Abstract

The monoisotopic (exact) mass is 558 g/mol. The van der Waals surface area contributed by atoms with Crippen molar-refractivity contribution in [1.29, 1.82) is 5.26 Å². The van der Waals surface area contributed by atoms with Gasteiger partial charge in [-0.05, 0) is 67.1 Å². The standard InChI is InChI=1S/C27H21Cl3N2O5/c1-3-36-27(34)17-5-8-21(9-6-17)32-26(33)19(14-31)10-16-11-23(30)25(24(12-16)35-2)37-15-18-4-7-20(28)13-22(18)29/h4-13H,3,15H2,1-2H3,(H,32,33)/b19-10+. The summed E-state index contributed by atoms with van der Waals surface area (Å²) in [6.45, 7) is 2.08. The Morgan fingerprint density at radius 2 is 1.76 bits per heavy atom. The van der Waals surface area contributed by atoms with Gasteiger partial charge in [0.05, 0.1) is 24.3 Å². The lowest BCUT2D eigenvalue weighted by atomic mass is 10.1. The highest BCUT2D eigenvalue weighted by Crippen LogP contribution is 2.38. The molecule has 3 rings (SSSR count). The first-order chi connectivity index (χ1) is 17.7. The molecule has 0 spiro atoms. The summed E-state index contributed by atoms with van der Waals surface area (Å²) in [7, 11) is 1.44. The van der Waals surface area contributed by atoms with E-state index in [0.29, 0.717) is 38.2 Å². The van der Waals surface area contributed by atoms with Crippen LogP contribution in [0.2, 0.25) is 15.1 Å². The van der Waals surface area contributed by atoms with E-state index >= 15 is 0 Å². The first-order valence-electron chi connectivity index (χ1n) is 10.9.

The Mont-Chemin region at the NE extreme of the Mont-Blanc massif, Canton Valais, Switzerland is predominantly comprised of the granitic rocks of the Mont-Blanc intrusive rock suite and the Mont-Blanc basement gneisses. Fluid inclusions, fluid-mineral equilibria, stable-isotope and radiogenic-isotope studies have been used to derive pressure, temperature, age (PTt) and fluid-composition constraints for a number of Alpine events. The earliest of these events is recorded in a paragonite-katophorite schist hosted within the basement gneisses. The paragonites yield a 40 Ar/ 39 Ar age of 47 Ma. Mineral thermobarometry is consistent with formation temperatures in excess of 300 degrees C, with minimum pressures of 1500 bars. A well-defined pressure-temperature uplift path is recorded in minerals hosted by veins of different generations. The overall PTt path defines a geothermal gradient of 25 degrees C/km, but the younger portions of this PTt path are consistent with geothermal gradients slightly in excess of 50 degrees C/km, similar to those observed to the East along the Rhone-Simplon line.

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